Politics and History

From its beginnings, the National Film Board has tackled social and economic issues. Excerpts in this theme show how documentary film can play a part in social action.

Excerpts


Front of Steel

Front of Steel 1


"I Just Didn't Want to Die": The 1914 Newfoundland Sealing Disaster

"I Just Didn't Want to Die": The 1914 Newfoundland Sealing Disaster 1


"Just One Big Mess": The Halifax Explosion, 1917

"Just One Big Mess": The Halifax Explosion, 1917 1


Land For Pioneers

Land For Pioneers 1


On Strike: The Winnipeg General Strike, 1919

On Strike: The Winnipeg General Strike, 1919 1


Rush for Gold - The Klondike Gold Rush, 1897

Rush for Gold - The Klondike Gold Rush, 1897 1


"They Didn't Starve Us Out": Industrial Cape Breton in the 1920s

"They Didn't Starve Us Out": Industrial Cape Breton in the 1920s 1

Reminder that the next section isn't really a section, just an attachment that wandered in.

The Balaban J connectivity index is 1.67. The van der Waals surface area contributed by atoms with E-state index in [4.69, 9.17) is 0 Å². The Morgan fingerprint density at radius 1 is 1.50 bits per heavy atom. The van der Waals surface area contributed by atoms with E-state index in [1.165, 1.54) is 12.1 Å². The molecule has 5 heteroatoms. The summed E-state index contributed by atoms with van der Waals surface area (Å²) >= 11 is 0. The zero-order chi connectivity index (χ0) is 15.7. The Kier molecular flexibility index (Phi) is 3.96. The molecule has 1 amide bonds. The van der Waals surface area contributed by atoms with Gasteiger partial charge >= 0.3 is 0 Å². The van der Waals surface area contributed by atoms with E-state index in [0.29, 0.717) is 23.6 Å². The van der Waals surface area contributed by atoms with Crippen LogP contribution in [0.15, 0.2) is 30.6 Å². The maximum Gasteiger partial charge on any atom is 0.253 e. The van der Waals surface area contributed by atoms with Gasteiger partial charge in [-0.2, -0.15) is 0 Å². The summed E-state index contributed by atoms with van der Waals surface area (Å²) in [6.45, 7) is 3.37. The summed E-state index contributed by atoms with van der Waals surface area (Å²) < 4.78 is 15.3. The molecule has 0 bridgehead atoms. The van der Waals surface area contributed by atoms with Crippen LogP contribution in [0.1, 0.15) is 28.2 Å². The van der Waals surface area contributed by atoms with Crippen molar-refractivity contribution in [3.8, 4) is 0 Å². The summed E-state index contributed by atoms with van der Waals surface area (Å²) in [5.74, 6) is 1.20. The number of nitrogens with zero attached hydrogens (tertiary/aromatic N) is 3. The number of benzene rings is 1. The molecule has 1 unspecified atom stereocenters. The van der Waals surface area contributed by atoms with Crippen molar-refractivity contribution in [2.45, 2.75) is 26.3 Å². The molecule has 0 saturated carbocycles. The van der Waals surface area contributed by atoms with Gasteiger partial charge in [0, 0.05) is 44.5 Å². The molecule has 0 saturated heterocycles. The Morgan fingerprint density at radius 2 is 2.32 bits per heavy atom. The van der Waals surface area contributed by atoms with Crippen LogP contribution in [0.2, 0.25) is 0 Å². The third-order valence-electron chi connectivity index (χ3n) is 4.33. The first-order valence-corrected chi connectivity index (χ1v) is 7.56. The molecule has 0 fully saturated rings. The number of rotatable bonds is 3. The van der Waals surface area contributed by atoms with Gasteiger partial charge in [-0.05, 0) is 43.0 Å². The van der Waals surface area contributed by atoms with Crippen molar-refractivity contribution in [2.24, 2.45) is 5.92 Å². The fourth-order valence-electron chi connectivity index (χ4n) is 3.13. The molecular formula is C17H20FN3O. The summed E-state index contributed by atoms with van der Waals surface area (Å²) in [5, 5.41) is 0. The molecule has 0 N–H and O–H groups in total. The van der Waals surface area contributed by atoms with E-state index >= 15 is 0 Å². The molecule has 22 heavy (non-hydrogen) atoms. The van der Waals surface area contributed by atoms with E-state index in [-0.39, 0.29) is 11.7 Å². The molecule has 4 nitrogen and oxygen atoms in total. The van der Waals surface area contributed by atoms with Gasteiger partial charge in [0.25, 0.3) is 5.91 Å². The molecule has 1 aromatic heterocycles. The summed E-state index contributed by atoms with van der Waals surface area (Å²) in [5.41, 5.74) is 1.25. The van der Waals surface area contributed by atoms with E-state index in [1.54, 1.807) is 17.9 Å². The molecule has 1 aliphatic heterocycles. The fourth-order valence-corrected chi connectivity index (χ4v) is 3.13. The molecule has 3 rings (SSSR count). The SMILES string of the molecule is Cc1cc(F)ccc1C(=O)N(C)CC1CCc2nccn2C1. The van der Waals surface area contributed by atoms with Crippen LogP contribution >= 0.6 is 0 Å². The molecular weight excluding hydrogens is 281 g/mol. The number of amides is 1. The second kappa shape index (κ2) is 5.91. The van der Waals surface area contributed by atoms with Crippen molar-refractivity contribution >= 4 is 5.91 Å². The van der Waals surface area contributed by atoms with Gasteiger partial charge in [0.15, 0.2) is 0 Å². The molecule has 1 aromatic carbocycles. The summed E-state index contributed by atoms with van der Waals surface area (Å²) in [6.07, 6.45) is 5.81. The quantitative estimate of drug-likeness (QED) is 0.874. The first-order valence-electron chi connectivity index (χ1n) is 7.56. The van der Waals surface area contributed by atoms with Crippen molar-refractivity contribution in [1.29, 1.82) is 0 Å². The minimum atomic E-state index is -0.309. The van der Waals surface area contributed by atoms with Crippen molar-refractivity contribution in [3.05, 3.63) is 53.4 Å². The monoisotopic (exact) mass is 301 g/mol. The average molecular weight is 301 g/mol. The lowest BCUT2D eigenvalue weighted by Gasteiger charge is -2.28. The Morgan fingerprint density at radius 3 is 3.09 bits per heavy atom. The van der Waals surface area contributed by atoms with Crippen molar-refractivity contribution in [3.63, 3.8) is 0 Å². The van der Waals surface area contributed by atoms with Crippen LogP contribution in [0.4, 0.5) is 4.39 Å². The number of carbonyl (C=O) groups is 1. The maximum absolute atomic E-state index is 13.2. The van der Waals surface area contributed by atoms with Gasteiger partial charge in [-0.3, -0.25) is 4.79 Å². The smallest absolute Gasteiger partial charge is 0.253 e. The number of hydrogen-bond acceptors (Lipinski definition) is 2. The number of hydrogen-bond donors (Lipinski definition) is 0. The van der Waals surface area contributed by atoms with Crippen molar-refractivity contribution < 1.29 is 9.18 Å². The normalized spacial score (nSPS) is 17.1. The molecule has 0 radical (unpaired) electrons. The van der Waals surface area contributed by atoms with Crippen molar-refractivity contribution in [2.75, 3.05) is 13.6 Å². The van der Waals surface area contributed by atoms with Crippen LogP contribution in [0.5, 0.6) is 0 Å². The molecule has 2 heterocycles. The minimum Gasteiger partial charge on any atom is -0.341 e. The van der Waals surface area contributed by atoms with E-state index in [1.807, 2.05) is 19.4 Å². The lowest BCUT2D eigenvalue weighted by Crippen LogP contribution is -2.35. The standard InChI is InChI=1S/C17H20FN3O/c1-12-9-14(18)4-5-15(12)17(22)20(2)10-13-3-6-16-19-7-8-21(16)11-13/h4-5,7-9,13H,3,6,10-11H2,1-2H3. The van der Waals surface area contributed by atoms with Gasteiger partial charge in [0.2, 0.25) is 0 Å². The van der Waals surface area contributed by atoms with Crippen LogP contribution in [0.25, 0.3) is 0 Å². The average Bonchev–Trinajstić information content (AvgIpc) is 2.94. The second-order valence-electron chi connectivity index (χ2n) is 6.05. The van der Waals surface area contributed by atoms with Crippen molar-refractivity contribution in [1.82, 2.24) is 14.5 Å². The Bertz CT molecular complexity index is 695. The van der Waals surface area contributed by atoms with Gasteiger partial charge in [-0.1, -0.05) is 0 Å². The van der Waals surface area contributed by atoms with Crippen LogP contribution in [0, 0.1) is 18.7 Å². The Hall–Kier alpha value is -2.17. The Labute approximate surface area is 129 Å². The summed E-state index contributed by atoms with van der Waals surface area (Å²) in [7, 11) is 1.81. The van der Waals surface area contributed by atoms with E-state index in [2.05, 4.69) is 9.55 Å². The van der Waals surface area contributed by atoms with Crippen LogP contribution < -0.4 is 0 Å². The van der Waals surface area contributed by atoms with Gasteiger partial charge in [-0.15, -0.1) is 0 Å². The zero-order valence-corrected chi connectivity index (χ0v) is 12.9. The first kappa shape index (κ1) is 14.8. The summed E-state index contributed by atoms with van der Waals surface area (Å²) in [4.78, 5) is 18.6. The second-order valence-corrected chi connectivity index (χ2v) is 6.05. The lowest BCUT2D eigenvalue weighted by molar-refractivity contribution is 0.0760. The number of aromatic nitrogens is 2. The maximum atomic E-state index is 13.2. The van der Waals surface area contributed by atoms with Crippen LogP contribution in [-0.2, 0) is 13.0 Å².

Trans-Canada Express

Trans-Canada Express 1


Voice of Action

Voice of Action 1


When Asia Speaks

When Asia Speaks 1

"They Didn't Starve Us Out": Industrial Cape Breton in the 1920s

1991, Director: Patricia Kipping

      1 min 24 s


    


Questions 1. What effect did British Empire Steel Corporation buying all of the steel and mining operations on Cape Breton have on the islanders' lives? Are there similar examples of monopoly power today? What are similarities and differences?

2. How does this documentary technique help to tell history from the workers', rather than the owner's, perspective? How might a documentary present the opposite point of view?


About This Film

Short Description

In 1920 things were looking up for coal miners in Cape Breton: they were unionized and paid decent wages. Then the British Empire Steel Corporation bought every steel and coal company in Nova Scotia.


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